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Linux single user mode

How to Boot into Single User Mode in CentOS/RHEL 7

by Aaron Kili | Published: August 17, 2017 | Last Updated: August 8, 2017

Single User Mode (sometimes known as Maintenance Mode) is a mode in Unix-like operating systems such as Linux operate, where a handful of services are started at system boot for basic functionality to enable a single superuser perform certain critical tasks.

It is runlevel 1 under system SysV init, and runlevel1.target or rescue.target in systemd. Importantly, the services, if any, started at this runlevel/target varies by distribution. It’s generally useful for maintenance or emergency repairs (since it doesn’t offer any network services at all), when a computer is not capable of normal operations.

Some of the low-level repairs include running such as fsck of damaged disk partitions, reset root password if you have lost it, fix “failed to mount /etc/fstab” error – just to mention the most critical of them. And also when the system fails to boot normally.

In this tutorial, we will describe how to boot into single user mode on CentOS 7. Note that practically this will help you enter the emergency mode and access an emergency shell.

How to Boot into Single User Mode

1. First restart your CentOS 7 machine, once boot process starts, wait for the GRUB boot menu to appear as shown in the screen shot below.

CentOS 7 Grub Menu

2. Next, select your Kernel version from the grub menu item and press e key to edit the first boot option. Now use the Down arrow key to find the kernel line (starts with “linux16“), then change the argument ro to rw init=/sysroot/bin/sh as shown in the screen shot below.

Edit Grub Boot Options

3. Once you have finished the task in the previous step, press Ctrl-X or F10 to boot into single user mode (access an emergency shell).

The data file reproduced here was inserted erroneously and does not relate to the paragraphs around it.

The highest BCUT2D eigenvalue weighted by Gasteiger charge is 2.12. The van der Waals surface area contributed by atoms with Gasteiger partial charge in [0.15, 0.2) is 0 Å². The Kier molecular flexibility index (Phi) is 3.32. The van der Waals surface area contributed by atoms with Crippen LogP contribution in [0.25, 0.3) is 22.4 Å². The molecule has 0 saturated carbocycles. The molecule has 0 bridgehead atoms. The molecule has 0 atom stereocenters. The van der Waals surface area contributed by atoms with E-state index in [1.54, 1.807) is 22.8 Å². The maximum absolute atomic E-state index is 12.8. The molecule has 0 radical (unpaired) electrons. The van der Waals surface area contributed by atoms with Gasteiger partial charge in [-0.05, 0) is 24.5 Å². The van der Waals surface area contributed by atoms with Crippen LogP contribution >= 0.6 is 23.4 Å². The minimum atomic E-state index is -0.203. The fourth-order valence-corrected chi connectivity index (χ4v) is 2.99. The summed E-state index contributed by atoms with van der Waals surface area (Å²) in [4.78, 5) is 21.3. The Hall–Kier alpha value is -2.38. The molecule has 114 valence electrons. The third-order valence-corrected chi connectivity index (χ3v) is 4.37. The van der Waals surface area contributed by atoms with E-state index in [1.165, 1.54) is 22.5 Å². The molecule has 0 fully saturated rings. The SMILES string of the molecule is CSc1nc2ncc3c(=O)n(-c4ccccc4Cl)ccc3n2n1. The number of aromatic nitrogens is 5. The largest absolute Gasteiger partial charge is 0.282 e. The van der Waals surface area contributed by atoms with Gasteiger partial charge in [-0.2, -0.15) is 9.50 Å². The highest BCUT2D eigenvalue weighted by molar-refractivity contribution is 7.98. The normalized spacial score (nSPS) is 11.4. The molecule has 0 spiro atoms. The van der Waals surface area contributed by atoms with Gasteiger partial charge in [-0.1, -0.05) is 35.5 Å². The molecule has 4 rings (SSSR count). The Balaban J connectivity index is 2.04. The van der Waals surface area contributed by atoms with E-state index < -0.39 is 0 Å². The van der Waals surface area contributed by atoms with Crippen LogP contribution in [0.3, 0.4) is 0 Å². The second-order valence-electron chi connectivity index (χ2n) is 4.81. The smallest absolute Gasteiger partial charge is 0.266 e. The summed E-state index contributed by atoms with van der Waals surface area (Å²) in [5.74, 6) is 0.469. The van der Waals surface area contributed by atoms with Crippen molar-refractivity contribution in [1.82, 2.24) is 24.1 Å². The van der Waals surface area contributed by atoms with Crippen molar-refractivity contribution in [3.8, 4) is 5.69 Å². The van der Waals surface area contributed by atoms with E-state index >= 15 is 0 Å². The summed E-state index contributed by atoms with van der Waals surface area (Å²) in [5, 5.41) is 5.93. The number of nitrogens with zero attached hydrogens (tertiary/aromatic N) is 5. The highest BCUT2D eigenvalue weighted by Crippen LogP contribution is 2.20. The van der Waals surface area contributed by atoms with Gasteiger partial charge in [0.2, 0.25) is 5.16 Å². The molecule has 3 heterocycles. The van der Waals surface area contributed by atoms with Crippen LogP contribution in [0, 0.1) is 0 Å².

CentOS 7 Emergency Shell

4. Now mount root (/) filesystem using the following command.

At this point, you can perform all the necessary low-level system maintenance tasks. Once you are done, reboot the system using this command.

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Lastly, the single user mode or maintenance mode is not password-protected by default, so any one with malicious intend and physical access to your computer can enter the emergency mode and “destroy” your system.

Linux single user mode

Recently I was asked to reset root password on some long forgotten Debian box. It was an easy and straightforward task, but, as there are some interesting pitfalls, I will describe the whole process of acquiring root shell without password using single-user mode and a couple of ways to prevent it.

What is single-user mode?

To access root shell without password you need to have physical access to the machine. Then you can modify kernel parameters to boot system into single-user mode which is just a single superuser maintenance/recovery mode with all services disabled.

How to access single-user mode?

Default Debian configuration will require password before executing single-user mode and this is a standard behavior found in today’s Linux distributions.